Why mussels?

Kūtai/mussels improve water quality

As filter feeders, kūtai/ mussels are the ‘kidneys of the sea’ removing heavy metals, harmful bacteria, clearing the water and stabilising the seafloor.

Equipped with a powerful pump, a mussel can filter vast amounts of water – up to 1–2 bathtubs (150 to 350 litres depending on the size of the mussel) per day – as they feed on plankton.

In the process they ingest free floating sediment and other impurities (e.g. heavy metals), binding these up as mucus balls (pseudofaeces) that drop to the seafloor.

The reduction of sediment improves water quality and light penetration, which benefits fish, other shellfish, seagrass and seaweeds.

Just as plants stabilise the ground, kūtai bind together using their anchor threads creating a carpet of mussels that stabilises the seafloor and prevents sediment from becoming re-suspended.

Scientists estimate that the 500 sq.km of mussel beds once found in the Firth of Thames filtered that entire body of water in a single day.

Mussels filter the water

Kūtai reefs act as nurseries and habitat for marine creatures

Kūtai reefs provide shelter for species like shrimps and crabs, and are a nursery for juvenile fish. By re-establishing kūtai reefs you’re creating a housing boom for marine life!

Once dropped onto the sea-floor, kūtai crawl around and attach to each other with anchor threads creating diverse 3D structures filled with numerous hidey holes. 

Small sea creatures quickly flock to these underwater life rafts as they provide safety in numbers, physical refuges, all with a handy snack bar! 

Without these reefs, many marine creatures, especially the young and vulnerable ones,  are left exposed to the roaming predators that are looking for a quick meal.

Mussel reefs are biodiversity hotspots

Kūtai create a food source for marine communities

Kūtai/mussels not only filter the water and create habitat, they also directly provide an important food source for a number of creatures large and small. 

They provide an easy meal for larger species like whai / rays, tāmure / snapper, whēke / octopus, and their waste provides nutrient-rich meals for seafloor creatures such as worms and crabs.   

Unsurprisingly, kūtai reefs have shown to have 4 times the invertebrate density, 7 times the weight of living creatures and 10 times the amount of fish compared with soft-sediment seafloor communities (McLeod 2009).

Recent modelling shows that these reefs are particularly beneficial for worms, small crustaceans, sea cucumbers and sea snails, as well as larger species such as kahawai, snapper, triplefin, mackerel, mullet, trevally and tarakihi (Fleming, 2021, Sea, 2022).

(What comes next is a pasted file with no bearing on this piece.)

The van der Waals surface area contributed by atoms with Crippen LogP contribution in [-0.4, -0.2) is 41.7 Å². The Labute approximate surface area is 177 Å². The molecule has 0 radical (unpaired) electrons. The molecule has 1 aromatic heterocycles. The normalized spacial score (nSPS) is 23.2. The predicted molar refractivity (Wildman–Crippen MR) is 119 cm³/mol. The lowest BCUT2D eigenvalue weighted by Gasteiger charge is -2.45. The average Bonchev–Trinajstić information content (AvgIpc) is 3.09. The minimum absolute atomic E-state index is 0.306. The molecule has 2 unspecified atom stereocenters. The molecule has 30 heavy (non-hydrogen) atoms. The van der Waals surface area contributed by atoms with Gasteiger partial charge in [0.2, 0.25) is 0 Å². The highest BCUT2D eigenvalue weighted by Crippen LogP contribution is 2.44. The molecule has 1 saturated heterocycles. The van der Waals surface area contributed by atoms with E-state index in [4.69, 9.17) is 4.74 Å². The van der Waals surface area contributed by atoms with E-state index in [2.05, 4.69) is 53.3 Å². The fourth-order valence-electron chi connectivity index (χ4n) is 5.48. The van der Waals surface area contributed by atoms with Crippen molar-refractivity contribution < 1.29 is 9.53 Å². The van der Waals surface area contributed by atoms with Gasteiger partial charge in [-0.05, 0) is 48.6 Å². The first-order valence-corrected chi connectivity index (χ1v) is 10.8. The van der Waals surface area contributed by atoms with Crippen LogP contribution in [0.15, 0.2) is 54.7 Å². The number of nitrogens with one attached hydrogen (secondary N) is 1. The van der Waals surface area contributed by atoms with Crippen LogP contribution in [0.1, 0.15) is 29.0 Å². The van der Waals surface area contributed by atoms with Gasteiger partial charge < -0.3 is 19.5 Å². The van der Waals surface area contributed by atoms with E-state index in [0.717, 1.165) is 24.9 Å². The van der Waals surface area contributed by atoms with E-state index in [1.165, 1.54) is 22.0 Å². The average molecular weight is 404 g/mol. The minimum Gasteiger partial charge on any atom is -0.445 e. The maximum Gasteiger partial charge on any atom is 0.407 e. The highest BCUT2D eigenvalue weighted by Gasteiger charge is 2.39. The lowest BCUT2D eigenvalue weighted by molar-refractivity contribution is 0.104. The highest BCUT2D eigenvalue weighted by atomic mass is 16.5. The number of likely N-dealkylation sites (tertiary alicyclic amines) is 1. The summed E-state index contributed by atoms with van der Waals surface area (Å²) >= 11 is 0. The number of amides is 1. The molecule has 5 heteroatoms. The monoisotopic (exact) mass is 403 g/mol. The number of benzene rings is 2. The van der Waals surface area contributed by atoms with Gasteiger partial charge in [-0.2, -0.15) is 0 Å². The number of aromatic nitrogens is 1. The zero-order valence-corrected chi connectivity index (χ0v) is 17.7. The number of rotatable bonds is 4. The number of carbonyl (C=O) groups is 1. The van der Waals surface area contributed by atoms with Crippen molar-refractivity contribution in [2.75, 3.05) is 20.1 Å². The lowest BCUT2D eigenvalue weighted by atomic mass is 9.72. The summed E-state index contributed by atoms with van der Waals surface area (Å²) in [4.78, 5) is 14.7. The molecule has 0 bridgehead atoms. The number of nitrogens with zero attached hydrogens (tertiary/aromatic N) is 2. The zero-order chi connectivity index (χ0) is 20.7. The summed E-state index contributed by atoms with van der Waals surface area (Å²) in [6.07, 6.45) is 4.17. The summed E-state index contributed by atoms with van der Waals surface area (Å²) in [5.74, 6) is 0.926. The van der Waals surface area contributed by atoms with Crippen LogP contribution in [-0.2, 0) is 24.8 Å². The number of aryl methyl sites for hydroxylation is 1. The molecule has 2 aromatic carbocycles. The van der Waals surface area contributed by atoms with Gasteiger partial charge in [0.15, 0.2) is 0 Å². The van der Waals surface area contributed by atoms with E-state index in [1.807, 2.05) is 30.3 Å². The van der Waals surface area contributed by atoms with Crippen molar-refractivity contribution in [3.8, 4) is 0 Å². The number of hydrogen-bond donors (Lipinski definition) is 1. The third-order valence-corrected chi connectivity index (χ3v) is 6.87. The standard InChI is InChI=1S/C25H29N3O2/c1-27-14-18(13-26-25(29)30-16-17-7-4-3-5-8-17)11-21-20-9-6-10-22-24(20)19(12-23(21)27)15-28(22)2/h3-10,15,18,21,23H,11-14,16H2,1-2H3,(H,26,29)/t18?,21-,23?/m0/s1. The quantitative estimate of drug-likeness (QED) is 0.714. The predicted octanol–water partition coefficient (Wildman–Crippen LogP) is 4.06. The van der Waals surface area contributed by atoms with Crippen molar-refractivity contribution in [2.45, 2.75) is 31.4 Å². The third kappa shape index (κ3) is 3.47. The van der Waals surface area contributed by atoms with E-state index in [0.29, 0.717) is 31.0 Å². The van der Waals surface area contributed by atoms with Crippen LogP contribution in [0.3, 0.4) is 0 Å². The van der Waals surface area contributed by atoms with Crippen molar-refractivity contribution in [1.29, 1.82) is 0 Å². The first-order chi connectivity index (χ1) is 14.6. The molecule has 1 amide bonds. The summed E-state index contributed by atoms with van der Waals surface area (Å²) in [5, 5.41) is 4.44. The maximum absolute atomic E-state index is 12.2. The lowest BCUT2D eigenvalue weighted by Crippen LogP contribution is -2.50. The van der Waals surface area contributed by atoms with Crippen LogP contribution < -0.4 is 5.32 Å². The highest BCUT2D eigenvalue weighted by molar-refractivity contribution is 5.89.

At some sites, the abundance of fish was 20 times higher and the abundance of invertebrates 100 times higher when compared to soft sediment locations without mussels.

Mussel reefs are a food source

Kūtai provide a vital link in the food chain 

As well as creating habitat, kūtai play an important role in cycling nutrients and energy in the underwater food web. 

They eat microscopic organisms by filtering them from the water column, in so doing, capturing the nutrients at the seafloor where they are used by the kūtai and made available for many of the other inhabitants living in these kūtai beds. 

In doing so they feed a whole community of sea-bed creatures, such as starfish, shrimps, hoppers, snails and worms.

Small fish hiding in the kūtai bed feed off these seafloor animals and ultimately become larger fish, or will be eaten by predators like kahawai and kingfish, extending the food web.

Kūtai act as a nitrogen sink

Auckland University scientists have recently discovered the community of organisms in a kūtai bed can process up to 200% more nitrogen than exposed sediment!

Nitrates are used by microscopic algae to grow, and kūtai feed on algae, which transfers these nutrients into the sea-floor through waste, which are consumed by bacteria – creating a natural nitrogen sink.

Already nitrogen offsetting is in place overseas and initial modelling has put the value of these restored beds at $US19 million per hectare.

With nitrogen levels increasing year-on-year in the Hauraki Gulf – Tīkapa Moana, these beds will help – in part – to reverse the nitrogen load coming into the gulf from land run -off.

Scientists at Auckland University are now looking at whether kūtai beds are carbon sinks too.

Find out more about our work in restoring the mussel reefs.